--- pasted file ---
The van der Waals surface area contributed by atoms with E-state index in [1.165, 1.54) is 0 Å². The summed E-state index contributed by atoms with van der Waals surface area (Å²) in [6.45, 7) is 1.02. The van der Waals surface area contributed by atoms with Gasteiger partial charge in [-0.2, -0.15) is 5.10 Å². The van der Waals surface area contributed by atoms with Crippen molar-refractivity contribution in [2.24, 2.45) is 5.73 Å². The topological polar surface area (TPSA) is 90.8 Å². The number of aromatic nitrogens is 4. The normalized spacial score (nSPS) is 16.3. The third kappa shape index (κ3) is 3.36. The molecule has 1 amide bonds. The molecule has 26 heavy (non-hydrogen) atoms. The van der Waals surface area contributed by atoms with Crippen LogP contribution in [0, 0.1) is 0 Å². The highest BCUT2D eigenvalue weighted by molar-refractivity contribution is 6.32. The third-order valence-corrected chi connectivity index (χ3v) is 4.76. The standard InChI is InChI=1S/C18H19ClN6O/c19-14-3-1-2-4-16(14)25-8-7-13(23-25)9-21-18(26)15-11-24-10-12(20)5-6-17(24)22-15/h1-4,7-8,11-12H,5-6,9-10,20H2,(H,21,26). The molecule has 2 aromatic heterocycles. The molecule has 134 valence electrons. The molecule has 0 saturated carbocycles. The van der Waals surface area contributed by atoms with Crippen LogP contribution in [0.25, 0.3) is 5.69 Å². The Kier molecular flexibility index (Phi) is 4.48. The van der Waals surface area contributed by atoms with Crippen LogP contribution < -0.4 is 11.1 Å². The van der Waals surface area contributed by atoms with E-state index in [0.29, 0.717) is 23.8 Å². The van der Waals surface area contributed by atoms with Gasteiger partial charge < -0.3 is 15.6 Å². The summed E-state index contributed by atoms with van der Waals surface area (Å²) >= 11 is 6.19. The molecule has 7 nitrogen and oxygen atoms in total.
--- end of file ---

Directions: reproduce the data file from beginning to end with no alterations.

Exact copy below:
The van der Waals surface area contributed by atoms with E-state index in [1.165, 1.54) is 0 Å². The summed E-state index contributed by atoms with van der Waals surface area (Å²) in [6.45, 7) is 1.02. The van der Waals surface area contributed by atoms with Gasteiger partial charge in [-0.2, -0.15) is 5.10 Å². The van der Waals surface area contributed by atoms with Crippen molar-refractivity contribution in [2.24, 2.45) is 5.73 Å². The topological polar surface area (TPSA) is 90.8 Å². The number of aromatic nitrogens is 4. The normalized spacial score (nSPS) is 16.3. The third kappa shape index (κ3) is 3.36. The molecule has 1 amide bonds. The molecule has 26 heavy (non-hydrogen) atoms. The van der Waals surface area contributed by atoms with Crippen LogP contribution in [0, 0.1) is 0 Å². The highest BCUT2D eigenvalue weighted by molar-refractivity contribution is 6.32. The third-order valence-corrected chi connectivity index (χ3v) is 4.76. The standard InChI is InChI=1S/C18H19ClN6O/c19-14-3-1-2-4-16(14)25-8-7-13(23-25)9-21-18(26)15-11-24-10-12(20)5-6-17(24)22-15/h1-4,7-8,11-12H,5-6,9-10,20H2,(H,21,26). The molecule has 2 aromatic heterocycles. The molecule has 134 valence electrons. The molecule has 0 saturated carbocycles. The van der Waals surface area contributed by atoms with Crippen LogP contribution in [0.25, 0.3) is 5.69 Å². The Kier molecular flexibility index (Phi) is 4.48. The van der Waals surface area contributed by atoms with Crippen LogP contribution < -0.4 is 11.1 Å². The van der Waals surface area contributed by atoms with E-state index in [0.29, 0.717) is 23.8 Å². The van der Waals surface area contributed by atoms with Gasteiger partial charge < -0.3 is 15.6 Å². The summed E-state index contributed by atoms with van der Waals surface area (Å²) >= 11 is 6.19. The molecule has 7 nitrogen and oxygen atoms in total.